Leaf of the Tree

Finding the Divine in the Details

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Writing’s invitation to wholeness

Eva Braun taking her love of animals to an extreme.

I’m very grateful to share a guest post at the creative blog of writer Nicola Auckland.

Nicola was one of the very first to read and review my novel, The Munich Girl, and offer insightful feedback about it.

Her Sometimes Stellar Storyteller blog features delightful Six Word Story challenges, and explores one of my favorite things — creative process.

As she hosts me this week, I’ve done my best to address some of my own experience with it:

“Nine years ago, I made a bid on an eBay item that would change my life in ways I couldn’t have imagined at the time.

“Something within me was strongly drawn to it, though I didn’t yet understand why. It was a portrait of Eva Braun drawn by an artist who never gained acclaim for his work — though his infamous name is branded on history forever. Eva Braun chose to die with him 72 years ago this spring.

“That portrait is at the heart of everything that became a part of my latest novel’s story, set largely in the Germany of World War II. The experience of writing The Munich Girl showed me that, rather than being something I ‘do,’ writing is a process that acts upon me, strengthening my sense of connection with my own wholeness.

“My responsibility, I feel, is to listen and watch, rather than impose ideas or plans of my own on what comes forth as a story.

“Albert Einstein described the intuitive mind as ‘a sacred gift’ and the rational mind as ‘a faithful servant.’ We have, he said, ‘created a society that honors the servant, and has forgotten the gift.’ ”


Stellar Guest Post from Phyllis Ring




The blessed way of not knowing

EB pix Germany and more 069Immersed in a book’s writing process once again, I’m reminded daily that faithfulness to this process involves being present to discover what is ready to be revealed, rather than trying to impose anything.

In addition to the pages it generates, writing, like all creative endeavor, is an invitation to authenticity — a powerful and liberating experience of investigation and discovery, as life itself is meant to be.

Creative process’s greatest gift may be the way that it leads quite naturally to the harmonizing of heart and mind as collaborators in a journey of learning and expression, in service to truth. In fact, it requires this harmonizing and partnership, this dynamic balance. EB pix Germany and more 619

I find that while my focus and intent must train in like a camera, they must also merge in a kind of surrender that my mind can’t ever fully grasp or encompass, but my spirit can recognize, and respond to. Indeed, my mind must become a servant to that surrender, and whatever it is that spirit can draw from and impart to it. Diedenbergen_signs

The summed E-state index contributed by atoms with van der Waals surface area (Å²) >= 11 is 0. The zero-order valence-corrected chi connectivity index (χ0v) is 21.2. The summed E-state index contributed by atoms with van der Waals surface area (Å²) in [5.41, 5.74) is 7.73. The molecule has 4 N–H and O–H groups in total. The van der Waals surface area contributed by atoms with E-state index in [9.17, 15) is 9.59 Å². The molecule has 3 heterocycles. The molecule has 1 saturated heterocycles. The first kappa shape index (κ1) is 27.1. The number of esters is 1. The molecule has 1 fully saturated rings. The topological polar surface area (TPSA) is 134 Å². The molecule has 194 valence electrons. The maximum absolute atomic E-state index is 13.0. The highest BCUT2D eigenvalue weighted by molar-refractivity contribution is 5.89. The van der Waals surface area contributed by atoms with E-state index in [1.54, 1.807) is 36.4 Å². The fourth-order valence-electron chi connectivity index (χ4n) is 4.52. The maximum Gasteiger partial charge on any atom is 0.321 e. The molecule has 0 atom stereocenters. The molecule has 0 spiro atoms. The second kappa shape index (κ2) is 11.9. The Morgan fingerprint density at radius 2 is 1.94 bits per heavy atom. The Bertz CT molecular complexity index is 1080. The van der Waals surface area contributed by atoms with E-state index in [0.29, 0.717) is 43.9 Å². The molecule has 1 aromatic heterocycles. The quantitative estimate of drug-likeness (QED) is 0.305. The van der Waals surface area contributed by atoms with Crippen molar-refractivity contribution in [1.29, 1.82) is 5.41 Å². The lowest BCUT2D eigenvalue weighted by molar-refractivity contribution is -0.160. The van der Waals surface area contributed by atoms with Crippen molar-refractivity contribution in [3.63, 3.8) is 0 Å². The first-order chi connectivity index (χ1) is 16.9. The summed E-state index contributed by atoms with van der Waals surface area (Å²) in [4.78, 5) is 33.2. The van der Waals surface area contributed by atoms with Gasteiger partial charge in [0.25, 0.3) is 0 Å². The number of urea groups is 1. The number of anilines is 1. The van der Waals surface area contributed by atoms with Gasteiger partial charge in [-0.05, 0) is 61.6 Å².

“The intuitive mind is a sacred gift, and the rational mind is a faithful servant,” Albert Einstein said, adding, “We have created a society that honors the servant and has forgotten the gift.”

I am writing out of my own search. Authenticity comes from keeping the commitment, while not knowing, something I consider sacred practice.

I am devotee to the experience of the discovery, on its own terms. What that “sacred gift” will bestow.


Two wings of one soul

IMG_1670_2   Albert Einstein said:

“The intuitive mind is a sacred gift and the rational mind is faithful servant.

  We have created a society that honors the servant and has forgotten the gift.”

In her book about creativity and spirituality, The Soul Tells a Story, author Vinita Hampton Wright refers to these as “the intuitive mind” and “the analytical mind”.  She describes that the intuitive mind draws from the deep (unlimited) inner well of our soul, and the realms from which it emanates, while the analytical mind receives what it brings forth and then integrates, relates, and organizes it.

DKHIMG_0757Each of these two partners is potentially strengthened by the other. She calls their mutual partnership and cooperation “the balance that leads to greatness,” and what allows us to be true and “full participants in a divine process”.

It would seem that being such a participant calls for learning about what the analytical and intuitive aspects are like, and how they work together. When they do work as partners, they can yield a heady blend of skill and structure, as well as unlimited possibilities for our creative vision.

This partnership has the power to liberate resources that separation and disunity have chained up. It can even effect a dynamic coherence between the material and spiritual requirements of our lives.

IMG_2993Dynamic: Constantly active, changing; vital – alive

Coherence: Holding together; wholeness in unity – balance

What allows our being and our doing to remain dynamic?

How do we feel and recognize the balance of coherence?

What helps our intuitive and rational capacities work together to make these possible?